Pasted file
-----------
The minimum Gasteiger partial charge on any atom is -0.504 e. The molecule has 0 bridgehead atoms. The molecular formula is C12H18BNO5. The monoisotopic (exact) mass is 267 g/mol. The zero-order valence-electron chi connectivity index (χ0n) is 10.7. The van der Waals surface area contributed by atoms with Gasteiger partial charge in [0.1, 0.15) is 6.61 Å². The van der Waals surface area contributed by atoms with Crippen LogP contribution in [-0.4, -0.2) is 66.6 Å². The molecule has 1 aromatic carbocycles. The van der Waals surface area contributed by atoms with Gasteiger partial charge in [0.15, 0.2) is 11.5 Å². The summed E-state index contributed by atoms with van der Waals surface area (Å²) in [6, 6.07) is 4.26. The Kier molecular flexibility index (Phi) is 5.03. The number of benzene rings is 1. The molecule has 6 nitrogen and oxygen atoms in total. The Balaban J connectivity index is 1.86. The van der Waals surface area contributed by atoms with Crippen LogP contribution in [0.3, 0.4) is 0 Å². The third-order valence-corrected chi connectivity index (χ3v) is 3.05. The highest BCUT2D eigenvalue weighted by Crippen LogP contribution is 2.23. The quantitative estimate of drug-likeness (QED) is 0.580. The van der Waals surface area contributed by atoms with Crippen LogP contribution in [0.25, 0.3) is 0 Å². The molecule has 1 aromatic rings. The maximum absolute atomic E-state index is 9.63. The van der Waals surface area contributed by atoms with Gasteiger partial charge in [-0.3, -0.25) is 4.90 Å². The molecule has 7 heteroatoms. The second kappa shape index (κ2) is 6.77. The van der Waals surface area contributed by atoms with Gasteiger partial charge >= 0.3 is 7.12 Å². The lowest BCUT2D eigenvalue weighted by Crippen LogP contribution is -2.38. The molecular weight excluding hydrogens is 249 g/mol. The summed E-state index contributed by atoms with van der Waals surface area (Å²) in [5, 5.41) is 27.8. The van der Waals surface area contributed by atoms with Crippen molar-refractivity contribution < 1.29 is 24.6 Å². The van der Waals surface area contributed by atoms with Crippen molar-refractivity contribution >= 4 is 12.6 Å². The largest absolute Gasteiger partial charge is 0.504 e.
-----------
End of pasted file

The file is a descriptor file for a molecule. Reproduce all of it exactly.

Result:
The minimum Gasteiger partial charge on any atom is -0.504 e. The molecule has 0 bridgehead atoms. The molecular formula is C12H18BNO5. The monoisotopic (exact) mass is 267 g/mol. The zero-order valence-electron chi connectivity index (χ0n) is 10.7. The van der Waals surface area contributed by atoms with Gasteiger partial charge in [0.1, 0.15) is 6.61 Å². The van der Waals surface area contributed by atoms with Crippen LogP contribution in [-0.4, -0.2) is 66.6 Å². The molecule has 1 aromatic carbocycles. The van der Waals surface area contributed by atoms with Gasteiger partial charge in [0.15, 0.2) is 11.5 Å². The summed E-state index contributed by atoms with van der Waals surface area (Å²) in [6, 6.07) is 4.26. The Kier molecular flexibility index (Phi) is 5.03. The number of benzene rings is 1. The molecule has 6 nitrogen and oxygen atoms in total. The Balaban J connectivity index is 1.86. The van der Waals surface area contributed by atoms with Crippen LogP contribution in [0.3, 0.4) is 0 Å². The third-order valence-corrected chi connectivity index (χ3v) is 3.05. The highest BCUT2D eigenvalue weighted by Crippen LogP contribution is 2.23. The quantitative estimate of drug-likeness (QED) is 0.580. The van der Waals surface area contributed by atoms with Crippen LogP contribution in [0.25, 0.3) is 0 Å². The molecule has 1 aromatic rings. The maximum absolute atomic E-state index is 9.63. The van der Waals surface area contributed by atoms with Gasteiger partial charge in [-0.3, -0.25) is 4.90 Å². The molecule has 7 heteroatoms. The second kappa shape index (κ2) is 6.77. The van der Waals surface area contributed by atoms with Gasteiger partial charge >= 0.3 is 7.12 Å². The lowest BCUT2D eigenvalue weighted by Crippen LogP contribution is -2.38. The molecular weight excluding hydrogens is 249 g/mol. The summed E-state index contributed by atoms with van der Waals surface area (Å²) in [5, 5.41) is 27.8. The van der Waals surface area contributed by atoms with Crippen molar-refractivity contribution < 1.29 is 24.6 Å². The van der Waals surface area contributed by atoms with Crippen molar-refractivity contribution >= 4 is 12.6 Å². The largest absolute Gasteiger partial charge is 0.504 e.